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Manchester United Investors Will Speak to Ed Woodward About Performance

Manchester United chief executive Ed Woodward, centre, applauds before the team's English Premier League soccer match against Tottenham at Old Trafford Stadium, Manchester, England, Wednesday Jan. 1, 2014. (AP Photo/Jon Super)
Jon Super/Associated Press
James DudkoFeatured Columnist IVJanuary 10, 2017

Manchester United investors plan to quiz executive vice-chairman Ed Woodward about the club's performance on and off the pitch on Thursday following the announcement of the first-quarterly financial results of 2016.

A Wednesday report from the Press Association Sport (h/t Sky Sports) stated investors in the Old Trafford club are concerned by results on the pitch. Those worries are undermining the positive work Woodward is credited with away from the pitch:  

Woodward and his senior colleagues at United have pulled off some remarkable commercial deals recently, the biggest one being the world record £750m 10-year kit deal with German sportswear manufacturer Adidas.

But the team's performance on the pitch is clearly a consideration for those considering buying shares in the club.

Despite the commercial deals, though, Woodward is also likely to face tough questions about the recent dip in United's share price, which tumbled to a lowest figure since 2012 earlier this week: "At one stage on Wednesday afternoon, United's shares were worth $13.70 (£9.43) before rallying back above the $14 mark."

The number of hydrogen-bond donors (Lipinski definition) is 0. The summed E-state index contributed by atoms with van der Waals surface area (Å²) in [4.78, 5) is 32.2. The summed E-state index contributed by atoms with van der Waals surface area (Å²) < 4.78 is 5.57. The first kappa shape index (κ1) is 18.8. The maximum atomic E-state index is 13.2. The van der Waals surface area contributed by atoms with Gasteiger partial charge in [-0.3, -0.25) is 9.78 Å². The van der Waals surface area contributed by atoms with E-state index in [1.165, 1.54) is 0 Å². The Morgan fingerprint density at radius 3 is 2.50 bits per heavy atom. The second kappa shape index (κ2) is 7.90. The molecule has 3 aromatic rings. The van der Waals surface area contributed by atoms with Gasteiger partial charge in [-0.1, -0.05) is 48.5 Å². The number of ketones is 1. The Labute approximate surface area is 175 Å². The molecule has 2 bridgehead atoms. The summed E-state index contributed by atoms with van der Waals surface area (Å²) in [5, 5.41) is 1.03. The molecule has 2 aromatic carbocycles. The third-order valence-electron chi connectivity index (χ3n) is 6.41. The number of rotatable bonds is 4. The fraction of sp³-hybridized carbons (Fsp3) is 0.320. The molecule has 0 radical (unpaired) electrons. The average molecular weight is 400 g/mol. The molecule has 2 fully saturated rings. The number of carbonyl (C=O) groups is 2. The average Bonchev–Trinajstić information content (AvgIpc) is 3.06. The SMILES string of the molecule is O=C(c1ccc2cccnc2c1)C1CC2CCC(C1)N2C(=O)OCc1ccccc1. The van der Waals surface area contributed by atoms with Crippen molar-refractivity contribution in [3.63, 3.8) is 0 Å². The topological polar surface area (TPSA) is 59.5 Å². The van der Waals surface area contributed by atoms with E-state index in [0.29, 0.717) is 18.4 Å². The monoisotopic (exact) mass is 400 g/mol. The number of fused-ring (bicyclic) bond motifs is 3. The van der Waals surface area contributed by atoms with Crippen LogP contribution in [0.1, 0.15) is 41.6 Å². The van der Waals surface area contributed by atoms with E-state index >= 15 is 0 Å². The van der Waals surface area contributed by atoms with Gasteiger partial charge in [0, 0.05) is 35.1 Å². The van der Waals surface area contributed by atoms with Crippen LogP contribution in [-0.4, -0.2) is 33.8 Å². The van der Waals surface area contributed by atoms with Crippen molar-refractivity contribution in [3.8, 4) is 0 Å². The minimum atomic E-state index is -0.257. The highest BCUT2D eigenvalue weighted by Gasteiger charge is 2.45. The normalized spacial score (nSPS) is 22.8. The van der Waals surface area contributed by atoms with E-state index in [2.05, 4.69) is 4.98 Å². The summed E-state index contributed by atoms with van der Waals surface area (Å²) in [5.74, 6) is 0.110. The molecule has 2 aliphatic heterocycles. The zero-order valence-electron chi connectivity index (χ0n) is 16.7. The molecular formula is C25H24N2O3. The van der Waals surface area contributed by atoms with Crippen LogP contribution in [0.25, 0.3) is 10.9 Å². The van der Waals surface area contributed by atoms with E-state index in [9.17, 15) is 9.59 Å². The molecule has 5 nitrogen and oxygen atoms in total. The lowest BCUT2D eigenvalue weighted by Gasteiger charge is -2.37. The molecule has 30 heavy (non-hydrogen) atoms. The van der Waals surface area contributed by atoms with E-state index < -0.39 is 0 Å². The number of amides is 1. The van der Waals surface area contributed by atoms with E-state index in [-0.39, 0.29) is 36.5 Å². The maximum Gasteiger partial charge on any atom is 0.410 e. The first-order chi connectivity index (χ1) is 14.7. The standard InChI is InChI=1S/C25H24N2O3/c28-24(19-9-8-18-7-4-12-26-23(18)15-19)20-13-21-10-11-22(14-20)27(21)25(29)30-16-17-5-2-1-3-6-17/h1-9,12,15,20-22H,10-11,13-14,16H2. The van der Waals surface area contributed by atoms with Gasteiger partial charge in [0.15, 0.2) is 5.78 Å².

The drop in the share price is no doubt related to the worry about United's prospects on the pitch. Stunted form is also being matched by uncertainty regarding the future of the man in the dugout.

Manager Louis van Gaal's team is fifth in the Premier League, six points short of the top four with just 13 games left. Missing out on a repeat of last season's fourth-placed finish would mean not participating in next season's lucrative UEFA Champions League tournament.

Jon Super/Associated Press

In turn, that would mean inevitable difficulties landing marquee players in the transfer market, with many top stars deeming a place in Europe's premier club tournament as a minimum requirement for a move.

Proving the capability to regularly finish among the Premier League's elite is about to become more pressing, according to the Guardian's Jamie Jackson: "From next season a high league finish will be even more of a priority, as each club that finishes fourth or better will earn £140m-plus."

It's against this backdrop that rumours of Jose Mourinho succeeding Van Gaal next summer are growing. The latest reports indicate the ex-Chelsea gaffer has told friends he's "certain" of getting the job, according to Sam Cunningham of the Daily Mail.

Hiring the man who has won three Premier League titles and a pair of Champions League trophies would no doubt restore confidence in United from investors.

Tim Ireland/Associated Press

But even with Mourinho in charge, if United finish on the outside of the top four, the club will face a challenge convincing people they are ready to resume a place as the dominant force in English football any time soon.

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